Japan is known for having a vibrant Magic scene, but Vintage isn’t a format that is typically associated with Japan. Where do you play Vintage in Japan?

Hiromichi: I am currently living in Hiroshima, but no one plays Vintage here. Instead, I have to travel to Tokyo or Nagoya (several hundred kilometers away) to playtest and compete in tournaments.

Before Gencon, I spent three consecutive weeks in a row in Tokyo, Nagoya, and Osaki playing Vintage.

This was the third time I’ve left Japan to play Vintage abroad. The first time was in December 2006 for the side-events during Magic Worlds in Paris (I was the only Japanese player in the whole room to be
there without any relation to the competition at Worlds!). Then I went to the French event, Bazaar of Moxen, in May, and to GenCon this month.

Unfortunately, it’s not possible in Japan to take paid holidays, so the summer holidays and the Golden Week (a Japanese holiday in May) are the only opportunities to participate in that kind of event. I was very happy the tournaments coincided with our vacation. I hope I can participate in the next Vintage Championship and in next year’s Bazaar of Moxen too.

Compared to Europe and America, there are very few Japanese Vintage players, but there’s at least one Vintage tournament per month. Every two months, a proxy-Vintage tournament, Vintage from Tokyo, is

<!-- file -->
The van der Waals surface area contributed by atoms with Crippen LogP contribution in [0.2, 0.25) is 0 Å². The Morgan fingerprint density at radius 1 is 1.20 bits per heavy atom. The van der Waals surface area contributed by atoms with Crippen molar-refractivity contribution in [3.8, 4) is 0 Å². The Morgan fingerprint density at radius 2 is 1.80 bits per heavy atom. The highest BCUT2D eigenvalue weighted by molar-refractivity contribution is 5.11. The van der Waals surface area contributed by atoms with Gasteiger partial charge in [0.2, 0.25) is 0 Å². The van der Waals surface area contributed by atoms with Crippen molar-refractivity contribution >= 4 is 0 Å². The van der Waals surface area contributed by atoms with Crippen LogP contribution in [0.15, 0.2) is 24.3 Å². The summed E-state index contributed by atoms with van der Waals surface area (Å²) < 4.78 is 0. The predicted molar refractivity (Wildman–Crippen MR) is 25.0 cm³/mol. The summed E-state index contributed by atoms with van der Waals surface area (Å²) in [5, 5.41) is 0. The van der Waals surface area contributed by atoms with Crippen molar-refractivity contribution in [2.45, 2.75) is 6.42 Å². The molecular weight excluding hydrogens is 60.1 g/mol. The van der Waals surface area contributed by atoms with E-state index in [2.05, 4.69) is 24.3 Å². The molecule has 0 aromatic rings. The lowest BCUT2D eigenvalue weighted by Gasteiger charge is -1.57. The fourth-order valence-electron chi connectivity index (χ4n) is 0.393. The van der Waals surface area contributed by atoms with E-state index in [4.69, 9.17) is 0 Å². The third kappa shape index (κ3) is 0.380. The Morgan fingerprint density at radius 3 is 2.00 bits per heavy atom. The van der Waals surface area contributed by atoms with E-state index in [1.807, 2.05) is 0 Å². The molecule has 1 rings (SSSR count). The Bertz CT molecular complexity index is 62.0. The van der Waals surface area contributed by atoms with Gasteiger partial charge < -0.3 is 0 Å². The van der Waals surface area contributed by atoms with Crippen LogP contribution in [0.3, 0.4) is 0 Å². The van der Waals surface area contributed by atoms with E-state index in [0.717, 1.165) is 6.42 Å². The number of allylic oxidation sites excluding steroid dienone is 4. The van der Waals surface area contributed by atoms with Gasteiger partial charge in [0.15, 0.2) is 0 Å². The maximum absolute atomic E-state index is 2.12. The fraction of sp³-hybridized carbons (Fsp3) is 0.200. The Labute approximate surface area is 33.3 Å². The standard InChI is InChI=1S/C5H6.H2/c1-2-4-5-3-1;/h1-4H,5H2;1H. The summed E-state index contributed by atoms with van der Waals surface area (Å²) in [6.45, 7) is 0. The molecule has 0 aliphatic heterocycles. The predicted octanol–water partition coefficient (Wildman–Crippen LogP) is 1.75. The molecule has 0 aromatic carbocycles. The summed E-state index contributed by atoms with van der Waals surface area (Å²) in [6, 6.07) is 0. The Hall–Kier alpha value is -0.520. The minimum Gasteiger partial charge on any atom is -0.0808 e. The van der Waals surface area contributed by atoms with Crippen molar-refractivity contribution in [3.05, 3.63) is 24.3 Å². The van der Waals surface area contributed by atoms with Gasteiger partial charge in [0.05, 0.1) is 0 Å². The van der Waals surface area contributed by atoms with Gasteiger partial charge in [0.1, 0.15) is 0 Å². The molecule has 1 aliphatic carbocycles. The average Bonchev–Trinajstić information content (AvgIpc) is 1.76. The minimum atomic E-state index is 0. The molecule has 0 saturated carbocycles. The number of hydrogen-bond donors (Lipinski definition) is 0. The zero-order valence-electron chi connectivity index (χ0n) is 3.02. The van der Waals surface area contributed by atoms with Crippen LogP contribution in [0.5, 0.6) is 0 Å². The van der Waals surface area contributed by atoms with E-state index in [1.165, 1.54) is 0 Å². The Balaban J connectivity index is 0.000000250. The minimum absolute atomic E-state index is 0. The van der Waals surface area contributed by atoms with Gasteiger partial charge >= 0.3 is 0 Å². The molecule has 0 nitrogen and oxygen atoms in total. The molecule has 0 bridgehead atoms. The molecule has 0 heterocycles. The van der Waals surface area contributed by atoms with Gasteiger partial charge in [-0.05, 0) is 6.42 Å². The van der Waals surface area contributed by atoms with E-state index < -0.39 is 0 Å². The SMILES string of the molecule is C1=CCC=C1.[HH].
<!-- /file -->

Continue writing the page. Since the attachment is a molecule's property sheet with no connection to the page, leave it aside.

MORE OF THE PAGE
organized in Tokyo (Akihabara) by the translator of that text (nicofromtokyo).

Magic Worlds will be hold in Chiba next year (less than 2 hours from Narita Airport). I am sure a Vintage event will be organized, and I will be waiting for all of you there!

What is the Vintage scene in Japan like? How do the Japanese approach Eternal formats?

Hiromichi: Tournaments in Tokyo don’t gather more than 20 players. The Vintage metagame doesn’t change much over time, either. Everyone knows each other, and their decks. They tend to metagame against each other. That’s my view of the Vintage metagame in Japan.

[That sounds very similar to what the US Vintage metagame used to look like in 2000. There were only a few tournaments scenes in the country, in NYC’s Neutral Ground and Northern Virginia, which got about 20 players or so. Everyone knew each other and it produced a very inbred metagame.]